An article was posted in a local paper about a woman, an attorney for a meat packaging plant, who was trying to adopt a teenage girl out of the foster system and provide her with a stable home and a brighter future. She had never met the girl but rather read about her, and something in her was motivated to change her life completely to give this girl something she had never had before. The woman went through parenting classes for a year in order to learn how best to help this girl who had suffered neglect and abuse. The article bemoaned the fact that though this woman had jumped through all of these hoops, the state was dragging its feet on placing the teenager with her simply because of bureaucracy and red tape.
I shouldn’t read the comments section of ANYTHING published ANYWHERE, I know. But I did, and it was just as frustrating as I expected. Instead of the commenters being outraged about this teenaged girl’s case not being accelerated to be adopted by this woman who obviously wanted to give her stability, structure and love, the majority of the commenters left nasty statements about this woman’s hair and weight. This woman, an attorney, had a bright turquoise streak of hair at the front of her otherwise “normal” brown hair, and she was overweight. I did not receive any intelligent replies to questions that I asked that were to the tune of, “What does her appearance have to do with her being able to provide a loving home to this child?” Some people told me that I was stupid if I couldn’t see it, others said she obviously lacked self control. One young woman remarked that the turquoise in her hair shouldn’t be allowed in someone her age. I have to say that that really got to me.
The first and obvious problem I have with all of these trolls is that this woman is clearly intelligent – her company is obviously not bothered to be represented by legal counsel who happens to have an unusual color in her hair – and financially stable, and strongly committed to giving this girl the best possible start to her young adult life after being mistreated and neglected for so many years. Second, why is she “too old” for something fun like putting a turquoise streak in her hair?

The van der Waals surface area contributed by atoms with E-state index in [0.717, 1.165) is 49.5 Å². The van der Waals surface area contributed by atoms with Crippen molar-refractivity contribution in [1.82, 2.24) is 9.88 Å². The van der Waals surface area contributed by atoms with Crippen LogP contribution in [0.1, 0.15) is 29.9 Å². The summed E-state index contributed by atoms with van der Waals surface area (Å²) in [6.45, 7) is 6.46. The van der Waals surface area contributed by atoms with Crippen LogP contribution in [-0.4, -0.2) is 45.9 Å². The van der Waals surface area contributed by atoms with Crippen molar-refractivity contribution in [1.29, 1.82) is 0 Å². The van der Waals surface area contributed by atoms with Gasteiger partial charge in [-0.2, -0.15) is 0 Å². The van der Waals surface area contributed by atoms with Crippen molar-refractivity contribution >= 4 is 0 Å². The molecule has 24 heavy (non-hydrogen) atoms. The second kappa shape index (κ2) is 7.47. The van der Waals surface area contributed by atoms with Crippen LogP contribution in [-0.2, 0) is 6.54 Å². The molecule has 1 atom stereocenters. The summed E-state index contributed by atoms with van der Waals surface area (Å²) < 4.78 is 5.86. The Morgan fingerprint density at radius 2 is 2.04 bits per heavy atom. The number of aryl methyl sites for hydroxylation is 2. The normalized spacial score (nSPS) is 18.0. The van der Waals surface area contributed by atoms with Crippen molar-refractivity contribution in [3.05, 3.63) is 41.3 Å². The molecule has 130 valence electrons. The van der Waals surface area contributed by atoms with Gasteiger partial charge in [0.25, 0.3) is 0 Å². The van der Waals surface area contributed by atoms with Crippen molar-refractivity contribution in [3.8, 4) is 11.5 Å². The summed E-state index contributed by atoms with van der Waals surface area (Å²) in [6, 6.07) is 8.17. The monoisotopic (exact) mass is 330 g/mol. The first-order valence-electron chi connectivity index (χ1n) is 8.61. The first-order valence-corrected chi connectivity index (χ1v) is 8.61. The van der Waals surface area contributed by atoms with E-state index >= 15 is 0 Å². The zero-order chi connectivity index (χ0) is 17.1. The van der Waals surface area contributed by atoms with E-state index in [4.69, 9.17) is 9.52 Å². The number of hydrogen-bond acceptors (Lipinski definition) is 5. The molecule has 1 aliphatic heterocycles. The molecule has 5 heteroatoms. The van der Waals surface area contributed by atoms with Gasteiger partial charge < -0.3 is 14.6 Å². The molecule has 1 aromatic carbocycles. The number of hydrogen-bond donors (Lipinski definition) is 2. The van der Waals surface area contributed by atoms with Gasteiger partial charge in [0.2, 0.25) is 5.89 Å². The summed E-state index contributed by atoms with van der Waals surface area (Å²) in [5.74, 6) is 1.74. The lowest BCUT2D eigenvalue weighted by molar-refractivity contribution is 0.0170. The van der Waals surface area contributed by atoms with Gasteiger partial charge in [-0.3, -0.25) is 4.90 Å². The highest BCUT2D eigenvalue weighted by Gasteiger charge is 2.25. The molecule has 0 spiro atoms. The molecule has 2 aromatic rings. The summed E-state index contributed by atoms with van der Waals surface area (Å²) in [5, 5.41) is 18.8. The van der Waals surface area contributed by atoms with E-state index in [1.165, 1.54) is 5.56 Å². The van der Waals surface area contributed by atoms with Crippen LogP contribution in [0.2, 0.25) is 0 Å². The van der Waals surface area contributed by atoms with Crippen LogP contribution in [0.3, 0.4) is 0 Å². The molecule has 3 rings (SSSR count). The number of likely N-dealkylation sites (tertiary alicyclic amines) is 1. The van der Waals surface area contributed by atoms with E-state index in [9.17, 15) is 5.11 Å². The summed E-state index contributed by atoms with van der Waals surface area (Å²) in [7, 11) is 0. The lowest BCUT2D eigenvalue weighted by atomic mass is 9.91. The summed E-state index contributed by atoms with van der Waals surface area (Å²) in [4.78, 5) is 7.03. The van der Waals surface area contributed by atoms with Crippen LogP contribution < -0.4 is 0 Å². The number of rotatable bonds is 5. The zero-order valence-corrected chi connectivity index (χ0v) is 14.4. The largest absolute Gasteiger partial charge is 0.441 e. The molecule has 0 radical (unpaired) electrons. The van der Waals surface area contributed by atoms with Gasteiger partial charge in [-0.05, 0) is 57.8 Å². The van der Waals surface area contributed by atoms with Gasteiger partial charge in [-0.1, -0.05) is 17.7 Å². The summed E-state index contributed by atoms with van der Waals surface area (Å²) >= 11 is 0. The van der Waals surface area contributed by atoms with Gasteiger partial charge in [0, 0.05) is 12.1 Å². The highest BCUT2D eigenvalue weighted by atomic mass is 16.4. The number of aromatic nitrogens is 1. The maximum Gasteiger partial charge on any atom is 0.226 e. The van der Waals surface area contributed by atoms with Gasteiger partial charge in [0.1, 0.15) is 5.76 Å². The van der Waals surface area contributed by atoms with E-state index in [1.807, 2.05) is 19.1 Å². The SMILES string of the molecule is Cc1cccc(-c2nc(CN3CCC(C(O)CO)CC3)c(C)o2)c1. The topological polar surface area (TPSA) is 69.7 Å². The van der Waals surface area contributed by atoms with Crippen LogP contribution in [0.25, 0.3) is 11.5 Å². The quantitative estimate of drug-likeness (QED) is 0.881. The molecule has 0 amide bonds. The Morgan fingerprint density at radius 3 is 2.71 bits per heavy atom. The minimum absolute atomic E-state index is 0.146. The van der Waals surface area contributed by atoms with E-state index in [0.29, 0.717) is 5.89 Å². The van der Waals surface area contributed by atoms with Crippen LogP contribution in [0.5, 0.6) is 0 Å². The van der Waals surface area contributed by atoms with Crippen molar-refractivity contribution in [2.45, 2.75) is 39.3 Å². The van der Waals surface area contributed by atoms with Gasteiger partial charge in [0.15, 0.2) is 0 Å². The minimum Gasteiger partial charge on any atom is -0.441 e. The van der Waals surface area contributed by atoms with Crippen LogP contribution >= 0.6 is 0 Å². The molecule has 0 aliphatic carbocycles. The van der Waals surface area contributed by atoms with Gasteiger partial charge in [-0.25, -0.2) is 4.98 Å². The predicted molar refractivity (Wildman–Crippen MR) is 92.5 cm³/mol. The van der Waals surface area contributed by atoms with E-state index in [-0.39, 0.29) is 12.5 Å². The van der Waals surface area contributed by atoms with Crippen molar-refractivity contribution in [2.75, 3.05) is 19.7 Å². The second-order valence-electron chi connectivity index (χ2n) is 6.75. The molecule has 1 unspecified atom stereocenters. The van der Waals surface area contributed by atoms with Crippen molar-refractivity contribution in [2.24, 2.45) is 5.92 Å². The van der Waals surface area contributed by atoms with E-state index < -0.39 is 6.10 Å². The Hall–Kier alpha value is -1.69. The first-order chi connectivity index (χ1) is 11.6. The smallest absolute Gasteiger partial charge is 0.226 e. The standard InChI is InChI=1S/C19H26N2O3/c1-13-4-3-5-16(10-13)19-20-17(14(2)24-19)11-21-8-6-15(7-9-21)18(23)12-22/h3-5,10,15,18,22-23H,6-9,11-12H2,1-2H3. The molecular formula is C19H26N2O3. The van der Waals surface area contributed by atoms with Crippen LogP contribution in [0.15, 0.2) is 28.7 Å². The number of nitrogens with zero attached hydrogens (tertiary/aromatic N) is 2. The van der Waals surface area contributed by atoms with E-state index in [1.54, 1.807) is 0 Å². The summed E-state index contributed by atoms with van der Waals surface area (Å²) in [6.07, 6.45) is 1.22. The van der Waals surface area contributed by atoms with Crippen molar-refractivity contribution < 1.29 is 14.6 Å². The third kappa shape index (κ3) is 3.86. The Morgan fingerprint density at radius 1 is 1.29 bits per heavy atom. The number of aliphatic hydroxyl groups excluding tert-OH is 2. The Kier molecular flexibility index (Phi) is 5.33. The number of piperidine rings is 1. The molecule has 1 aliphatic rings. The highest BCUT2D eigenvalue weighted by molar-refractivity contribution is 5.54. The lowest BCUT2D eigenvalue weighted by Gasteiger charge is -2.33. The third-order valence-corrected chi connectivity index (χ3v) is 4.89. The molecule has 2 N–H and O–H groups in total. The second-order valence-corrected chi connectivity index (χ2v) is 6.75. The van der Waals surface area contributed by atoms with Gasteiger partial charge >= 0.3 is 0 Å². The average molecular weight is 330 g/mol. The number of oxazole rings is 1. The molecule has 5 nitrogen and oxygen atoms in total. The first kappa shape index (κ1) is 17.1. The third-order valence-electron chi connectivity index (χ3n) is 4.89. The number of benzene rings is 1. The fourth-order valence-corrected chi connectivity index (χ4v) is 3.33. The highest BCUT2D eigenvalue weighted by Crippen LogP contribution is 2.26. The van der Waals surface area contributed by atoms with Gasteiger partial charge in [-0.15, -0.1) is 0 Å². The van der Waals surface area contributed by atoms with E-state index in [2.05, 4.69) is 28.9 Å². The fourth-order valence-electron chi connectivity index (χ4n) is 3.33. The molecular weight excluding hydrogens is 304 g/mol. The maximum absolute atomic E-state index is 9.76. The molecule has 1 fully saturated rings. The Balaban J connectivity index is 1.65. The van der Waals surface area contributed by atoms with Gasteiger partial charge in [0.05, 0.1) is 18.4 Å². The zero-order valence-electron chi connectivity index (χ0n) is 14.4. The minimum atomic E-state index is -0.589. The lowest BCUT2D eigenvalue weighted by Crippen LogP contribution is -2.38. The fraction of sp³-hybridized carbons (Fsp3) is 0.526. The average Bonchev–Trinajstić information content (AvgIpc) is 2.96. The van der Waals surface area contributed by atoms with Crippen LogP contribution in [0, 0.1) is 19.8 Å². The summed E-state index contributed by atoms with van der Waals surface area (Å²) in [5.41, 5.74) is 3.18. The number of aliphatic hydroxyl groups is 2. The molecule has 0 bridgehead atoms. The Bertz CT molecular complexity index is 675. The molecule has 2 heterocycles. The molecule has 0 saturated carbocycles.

Over and over I’ve seen advice columns about what not to wear over ages 30/40/50. (One of the funniest items was advice not to wear “suntan” pantyhose, because no one is going to believe you have a suntan after 40.) There are some things I agree with, like it’s weird to see an middle-aged woman trounce around in sweatpants with “PINK” written on the ass. Then there’s the whole class of women who think their only value in this life is to compete with their daughters (and even their granddaughters) for the attention of men, so they dress in tank tops and short shorts that would normally show up on a 14-year-old. But a turquoise streak? Maybe it’s because my father was a hair stylist, or maybe it’s because I have always been a little rebellious, but I think the day I swear off experimenting with color in my life is the day I die. I haven’t worked up the balls to get a blue wig, but I’m getting there. And I’m 41.
So this leads me to the next question: At what age or event did you feel as if you were truly a grownup? I posed the same question on my Facebook page and received interesting answers. Of course there were a bunch of men who declared that they still hadn’t grown up, all over the age of 40. One man said it was the day his eldest daughter was born. One woman said that her wedding day made her feel like an adult; another said it was when she gleefully anticipated canning, making bread from scratch and putting out a big spread for the holidays. One woman said, “34, maybe?” Obviously this is a small sampling, and is by no means scientific, but I think it enforces the concept that you are only as old as you feel mentally. And this attorney with the brightly colored streak in her hair obviously was not giving in to old age and mediocrity just yet.
For me, I felt like an adult at 16, because it was my first year living away from home. From that point on, I threw myself head first into the world, paying bills (on time!) and finding new places to live around the country without seeing them in person first. Creating a circle of truly close friends is a totally different playing field when you aren’t in school anymore.
Lastly, I am pondering this because I think it demonstrates the challenges of dating. I, as a 41-year-old woman who hasn’t lived at home since I was 16, have felt like an adult for that amount of time. I might want blue hair, but I think that’s a shout-out to my artistic tendencies, not my level of maturity. None of the women claimed that they still hadn’t “grown up” and the majority of the men said they were never going to “grow up.” So whose job is it to change in order to make a relationship work and endure?
(Title by Patty Griffin, first line to her song “Peter Pan”)